Banks and households need to increase their resilience
The Swedish banking system is vulnerable due to its size, concentration and interconnectedness. The banks are also exposed to liquidity risks. It is therefore important to ensure that the major banks have adequate capital and liquidity. It is also necessary to manage the risks of the continued high and rising housing prices and increasing household indebtedness.
There are short-term liquidity risks in the banking system that, in the long run, can pose risks to financial stability. These risks, which mean that a bank may have problems paying debts falling due in the near term, should primarily be managed by the banks themselves. There is therefore a requirement that the banks should have a liquidity reserve for all currencies aggregated, as well as in euros and in dollars. As the major Swedish banks have extensive cross-border operations, primarily through their presence in the Nordic Region, the Baltic States and the United Kingdom, they are also exposed towards short-term liquidity risks in other currencies. Finansinspektionen (the Swedish financial supervisory authority) should therefore set Liquidity Coverage Ratio (LCR) requirements for all significant currencies.
The major Swedish banks are also taking significant structural liquidity risks. These arise as a result of the banks having a large proportion of mortgages with long maturities on the asset side, while having a comparatively high proportion of short-term wholesale funding on the liability side. The banks must therefore renew their funding several times during the mortgage's maturity period. The banks should therefore continue to reduce their structural liquidity risks, for example by extending the maturity of their funding.
Leverage ratio requirement to safeguard the banks' resilience
The vulnerabilities present in the banking system also make it important to ensure that the banks have enough capital. Finansinspektionen should therefore introduce a leverage ratio requirement as soon as possible as a complement to the risk-weighted capital requirements already existing. The requirement should be set at 5 per cent from 2018 onwards. Introducing such a requirement is also supported by the International Monetary Fund (IMF).
High housing prices and high indebtedness are a risk
Housing prices have increased rapidly for a long time. During the spring, housing prices rose more slowly than previously but seem thereafter to have started to rise faster again. The growth in credit to households continues to be high and their debt is still rising faster than their income. This, in combination with the fact that more and more households are choosing adjustable interest rates on their mortgages, is making households vulnerable. Without appropriate measures to limit credit to households, the imbalances will increase, which may ultimately be very costly for the Swedish economy. The IMF and the European Commission have also pointed out the risks associated with Swedish household indebtedness.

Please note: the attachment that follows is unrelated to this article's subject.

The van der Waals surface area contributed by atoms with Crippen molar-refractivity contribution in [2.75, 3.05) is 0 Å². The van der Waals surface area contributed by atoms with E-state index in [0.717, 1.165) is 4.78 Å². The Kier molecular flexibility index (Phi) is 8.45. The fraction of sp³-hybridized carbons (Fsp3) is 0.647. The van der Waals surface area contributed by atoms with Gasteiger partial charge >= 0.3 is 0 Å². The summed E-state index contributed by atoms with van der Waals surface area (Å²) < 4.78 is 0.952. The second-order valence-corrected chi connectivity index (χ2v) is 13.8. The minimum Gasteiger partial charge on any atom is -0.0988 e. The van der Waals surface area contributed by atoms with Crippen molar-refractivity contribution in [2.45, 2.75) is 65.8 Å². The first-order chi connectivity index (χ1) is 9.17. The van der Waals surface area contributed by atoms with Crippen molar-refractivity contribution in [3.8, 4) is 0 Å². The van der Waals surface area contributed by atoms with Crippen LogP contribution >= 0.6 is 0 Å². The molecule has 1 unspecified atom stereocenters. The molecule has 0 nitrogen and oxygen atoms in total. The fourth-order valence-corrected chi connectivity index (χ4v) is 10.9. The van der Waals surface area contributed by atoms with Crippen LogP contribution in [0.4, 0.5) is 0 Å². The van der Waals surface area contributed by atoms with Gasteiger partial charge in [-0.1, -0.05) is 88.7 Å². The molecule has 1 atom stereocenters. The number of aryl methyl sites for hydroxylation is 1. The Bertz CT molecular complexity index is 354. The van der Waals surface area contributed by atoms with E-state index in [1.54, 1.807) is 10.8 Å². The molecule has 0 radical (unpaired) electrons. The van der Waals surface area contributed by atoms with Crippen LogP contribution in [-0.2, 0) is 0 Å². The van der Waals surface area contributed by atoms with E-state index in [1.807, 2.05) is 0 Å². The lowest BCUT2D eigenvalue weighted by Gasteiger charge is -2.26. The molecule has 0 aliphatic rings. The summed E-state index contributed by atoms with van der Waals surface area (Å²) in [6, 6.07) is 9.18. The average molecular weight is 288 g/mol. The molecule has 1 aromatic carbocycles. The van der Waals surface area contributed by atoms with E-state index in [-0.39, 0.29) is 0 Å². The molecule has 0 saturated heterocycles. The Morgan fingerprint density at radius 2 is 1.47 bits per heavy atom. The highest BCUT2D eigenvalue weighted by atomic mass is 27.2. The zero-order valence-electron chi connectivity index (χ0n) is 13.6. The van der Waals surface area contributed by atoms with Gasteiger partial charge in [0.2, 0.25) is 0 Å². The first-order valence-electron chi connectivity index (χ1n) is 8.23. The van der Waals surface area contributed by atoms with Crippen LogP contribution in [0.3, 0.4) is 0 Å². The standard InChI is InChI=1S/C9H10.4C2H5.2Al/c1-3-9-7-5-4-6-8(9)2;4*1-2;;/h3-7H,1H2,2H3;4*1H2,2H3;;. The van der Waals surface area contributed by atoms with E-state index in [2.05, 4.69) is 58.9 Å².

It is therefore important to reduce the risks and increase the resilience of households as quickly as possible. Measures are particularly important in a situation in which low interest rates are contributing to continued rising housing prices and household indebtedness. A combination of different measures is needed within several different policy areas. In particular, measures to manage the causes of the increasing indebtedness are needed. Consequently, measures are needed to improve the functioning of the housing market, as is a review of taxation of housing. A potential macroprudential policy measure would be to introduce a debt-to-income limit that restricts how much a household may borrow in relation to its income.
A press conference with the Governor of the Riksbank, Stefan Ingves, and Kasper Roszbach, Head of the Financial Stability Department, will be held today at 11.00 at the Riksbank.
Press cards or equivalent must be shown. The press conference will be broadcast live on the Riksbank's website, www.riksbank.se, where it will also be available to view afterwards.